Hackers are scamming people for the blue verification tick on Instagram

By Alma Fabiani

Updated May 31, 2023 at 11:00 AM

Reading time: 3 minutes

Surely you’ve heard of the blue verification tick on Instagram, that little sign that proves someone’s authority and influence, while increasing their reputation at the same time. Before influencers were a thing, only big celebrities like Beyoncé and Kim Kardashian had the right to that tick. Now, brands prefer social media influencers with an organic audience, a specific reach, and that blue tick to the right of their name.

With the growing desire to have a blue tick and its second to none impact on who you are on the platform, it only makes sense that hackers saw this as an opportunity to scam people for their money. Online scammers offer to sell verified Instagram accounts to users or offer to get the account verified in exchange for big money (it appeared that some people paid thousands of dollars for it). In trying to pay for a blue verification badge, users are redirected to a website that looks just like Instagram’s official page, through this site hackers are able to grab all of these users’ account information. This means that scammers gain access to email address, username, and password associated with the account. They then use this data as blackmail to withdraw more money from people. In some cases where the user is unable to pay the amount required, hackers can sometimes threaten to release the user’s data online.

Other scamming techniques included hackers finding users’ phone numbers and chatting with them on WhatsApp and by telephone. Some of the hacking network has been shut down, but it is just one of many groups of people seeking to exploit Instagram’s verification tick for personal gain. This dark new side of Instagram shows how concerning the verification system is. If people fall for this scam in the first place, it’s because, with influencers flooding their timeline, getting the blue tick now seems possible when it was out of the question only a few years ago.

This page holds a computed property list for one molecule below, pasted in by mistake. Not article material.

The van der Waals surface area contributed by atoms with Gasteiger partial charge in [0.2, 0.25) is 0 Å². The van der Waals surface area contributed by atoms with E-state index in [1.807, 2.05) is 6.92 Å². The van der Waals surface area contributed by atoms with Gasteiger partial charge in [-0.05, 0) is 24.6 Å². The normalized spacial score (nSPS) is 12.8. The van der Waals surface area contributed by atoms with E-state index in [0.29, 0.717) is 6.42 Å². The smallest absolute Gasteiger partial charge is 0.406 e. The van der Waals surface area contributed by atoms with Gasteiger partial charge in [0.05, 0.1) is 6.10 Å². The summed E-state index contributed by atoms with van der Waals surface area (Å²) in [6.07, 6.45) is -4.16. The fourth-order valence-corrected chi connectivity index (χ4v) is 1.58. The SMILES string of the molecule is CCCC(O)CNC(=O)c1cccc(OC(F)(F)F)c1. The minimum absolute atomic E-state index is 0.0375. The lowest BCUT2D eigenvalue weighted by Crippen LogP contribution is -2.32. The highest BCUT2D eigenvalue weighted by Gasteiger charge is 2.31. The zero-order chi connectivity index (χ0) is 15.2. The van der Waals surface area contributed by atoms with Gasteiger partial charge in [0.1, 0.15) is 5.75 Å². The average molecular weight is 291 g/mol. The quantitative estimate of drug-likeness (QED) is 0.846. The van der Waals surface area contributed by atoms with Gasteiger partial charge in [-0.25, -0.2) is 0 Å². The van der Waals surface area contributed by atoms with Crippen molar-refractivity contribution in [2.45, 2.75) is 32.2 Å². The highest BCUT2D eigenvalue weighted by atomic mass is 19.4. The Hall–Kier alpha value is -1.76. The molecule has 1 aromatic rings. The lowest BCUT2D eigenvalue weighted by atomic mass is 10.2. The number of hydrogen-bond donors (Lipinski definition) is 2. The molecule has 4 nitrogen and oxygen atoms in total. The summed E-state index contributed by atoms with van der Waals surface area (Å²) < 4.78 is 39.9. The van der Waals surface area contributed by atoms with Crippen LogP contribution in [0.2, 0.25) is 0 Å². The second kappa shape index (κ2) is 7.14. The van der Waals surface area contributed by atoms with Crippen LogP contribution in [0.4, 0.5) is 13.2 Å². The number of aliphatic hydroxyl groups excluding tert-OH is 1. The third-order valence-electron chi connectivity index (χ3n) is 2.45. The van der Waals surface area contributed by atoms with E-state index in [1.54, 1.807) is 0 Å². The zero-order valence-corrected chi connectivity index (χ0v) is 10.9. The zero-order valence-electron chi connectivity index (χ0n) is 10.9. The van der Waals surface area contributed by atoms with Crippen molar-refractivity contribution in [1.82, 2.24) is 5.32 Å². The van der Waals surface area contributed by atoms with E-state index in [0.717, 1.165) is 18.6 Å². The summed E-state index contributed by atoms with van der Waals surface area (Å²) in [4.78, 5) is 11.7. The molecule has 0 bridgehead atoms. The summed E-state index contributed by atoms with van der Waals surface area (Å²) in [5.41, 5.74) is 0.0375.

Being ‘verified’ comes with perks. It’s harder to impersonate you, your comments stay on top of everyone else’s, and let’s face it, it just looks cooler. In 2018, Instagram introduced a public verification-request form, making the number of verified users balloon. The company never released the exact number of verified accounts, but more and more influencers seem to have it and the correlation between fame or even the number of followers you have has become more obscure. The fine line between celebrities and average users is now blurred and everyone wants to be part of the influencer category, macro or micro ones.

SCREENSHOT spoke to Mai Raunstrup Laursen, campaign coordinator at Brandheroes, a Danish influencer management company that just launched its own app in the UK. “It seems like it has become way easier to get the tick. I see people ranging from 2,000 to 2 million followers getting the tick, which means the tick is becoming more and more irrelevant,” says Laursen. When asked about what needs to be improved on Instagram for the company’s business to thrive, she answered, “The removal of fake followers. Just like hackers, they make our job more difficult because we have to make sure brands get exactly what they paid for.”

Other legitimate companies have also started offering help on getting the highly coveted Instagram verification badge, such as PR News io which can help anyone with getting mentions in federal and global media to go through the verification process on Instagram and get the blue badge.

The way brands and people look at that blue tick has changed. It is more accessible than before, and therefore more common. But when something you don’t have is classified as common, you’ve got to have it—whether it’s free or whether you have to pay for it. It is easy to assume that if this many people have ‘achieved’ verification, it must be something you can buy. In other words, in the flurry to ‘not get left behind’, it has become easy to fall for a scam. Until Instagram publicly explains what the blue verification tick really means on the platform, and offers a transparent process on how to achieve it, hackers and online scammers will exploit people’s confusion and unquenchable desire for it.

In an effort to improve authenticity and boost trust, Instagram gave people more access to the blue verification tick. What did we do with it? We turned it into another thing that makes social platforms profitable for our own self-promotion and profits. This problem shows how dubious we should be, as social media users, and it should only push us to be more careful with how open we can be on the platforms we deem so trustworthy.

Just like with everything else, let’s question what we’re used to seeing, pay attention, and stop caring that much about how other people perceive us through our online presence. Paying for that verification badge should not validate your self-worth, and it is not going to work either, because like Mai Raunstrup Laursen said, “We are living in a time of catfishing.”

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